CAPE CANAVERAL, Fla. - NASA will forge ahead with plans to launch the space shuttle Discovery Tuesday despite losing a small piece of foam insulation from the orbiter's external tank.
"We're go to continue with the launch countdown," William Gerstenmaier, NASA's associate administrator of space operations, told reporters here at Kennedy Space Center (KSC). "I don't think we're taking any additional risks than we did in our original [flight] assessment."
Discovery is now back on track to launch NASA's STS-121 mission on July 4. Liftoff is currently set for 2:37:55 p.m. EDT (1837:55 GMT), with current weather forecast predicting a 60 percent chance of favorable conditions for flight.
Poor weather has prevented two, back-to-back attempts to launch Discovery on July 1 and July 2.
Monday's launch decision comes after a more than two-hour discussion among top shuttle mission managers - and some inventive thinking by pad engineers - to evaluate the foam loss, which occurred during a standard post-scrub inspection Sunday.
The foam fragment weighed just 0.0057 pounds - or less than one-tenth of an ounce - and fell from the uppermost bracket connecting a 17-inch liquid oxygen feedline to Discovery's orange external tank. The fragment was less than half the weight of the upper limit for acceptable launch debris, and would not have caused critical damage to Discovery if it popped free during launch, NASA officials have said.
Gerstenmaier said there were no objections on the decision to fly from any members of the STS-121 Mission Management Team, NASA chief Michael Griffin or the spaceflight's seven-astronaut team - commanded by veteran spaceflyer Steven Lindsey - which listened on today's discussion from their crew quarters via telephone.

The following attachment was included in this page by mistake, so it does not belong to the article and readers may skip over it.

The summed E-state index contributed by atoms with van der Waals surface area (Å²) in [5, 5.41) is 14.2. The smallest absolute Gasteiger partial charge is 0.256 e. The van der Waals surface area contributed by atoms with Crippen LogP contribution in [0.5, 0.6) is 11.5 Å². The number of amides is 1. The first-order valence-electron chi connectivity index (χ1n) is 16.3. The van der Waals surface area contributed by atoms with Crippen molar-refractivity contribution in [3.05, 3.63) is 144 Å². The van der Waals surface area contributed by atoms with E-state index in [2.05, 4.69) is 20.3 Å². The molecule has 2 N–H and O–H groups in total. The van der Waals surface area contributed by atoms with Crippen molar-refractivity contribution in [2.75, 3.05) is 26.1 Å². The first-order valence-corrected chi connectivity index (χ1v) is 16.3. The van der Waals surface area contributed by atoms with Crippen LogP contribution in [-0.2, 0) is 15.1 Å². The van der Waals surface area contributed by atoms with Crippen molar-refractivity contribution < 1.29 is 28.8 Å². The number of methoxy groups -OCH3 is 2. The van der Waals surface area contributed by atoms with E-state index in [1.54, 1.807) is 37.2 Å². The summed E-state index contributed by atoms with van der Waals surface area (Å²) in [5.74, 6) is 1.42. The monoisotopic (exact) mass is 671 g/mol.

Among the top concerns surrounding the lost foam revolved around whether ice, a potential launch debris risk, would build up in the affected area.
In a worst case scenario, up to 0.0024 pounds of ice could fill in the divot left by the liberated foam piece, Gerstenmaier said, adding that the projection is just within acceptable limits.
Tracking the problem
Foam insulation is used to prevent ice build-up on Discovery's external tank when it is loaded with the super-cold liquid oxygen and liquid hydrogen propellants that will feed the shuttle during launch.
Gerstenmaier said ice from condensation that formed while engineers were empting the 526,000-gallon shuttle fuel tank after Sunday's launch scrub, and the normal expansion of the vessel as it warmed, led to the foam loss. A similar event occurred during launch preparations during NASA's STS-51 launch preparations in 1993.
"It's a known foam loss mechanism," Gerstenmaier said, adding 2005 tests show that the rigors of emptying Discovery's fuel tank are harder on its insulation than a launch. "We have actual test data that shows that the de-tanking environment puts more stress on the foam ascent environment."
A team of inventive engineers clinched Discovery's July 4th launch target by mounting a small camera to a flexible pipe, which allowed them to collect vital video of the damaged foam area on the shuttle's external tank. Without the quick thinking, pad workers would have had to use a platform along the Rotating Service Structure at Discovery's Pad 39B launch site to view the area, which would have forced NASA to delay the space shot until Wednesday, shuttle officials said.
NASA has worked for more than three years to reduce the risk of large chunks of external tank foam debris from popping free during shuttle launches and striking orbiters in mid-flight.
It was a 1.67-pound, suitcase-sized piece of foam debris that critically damaged the space shuttle Columbia during its Jan. 16, 2003 launch and led to its destruction - and the loss of seven astronauts - 16 days later.
The problem was not wholly solved when NASA launched its first post-Columbia shuttle mission - STS-114 aboard Discovery - in July 2005. A one-pound piece of foam fell from the orbiter's external tank during launch, but the insulation did not damage the orbiter.
NASA has since removed the sources of foam from both incidents and will test the latest change - the removal of a foam-covered ramp when Discovery launches its STS-121 mission on Tuesday.
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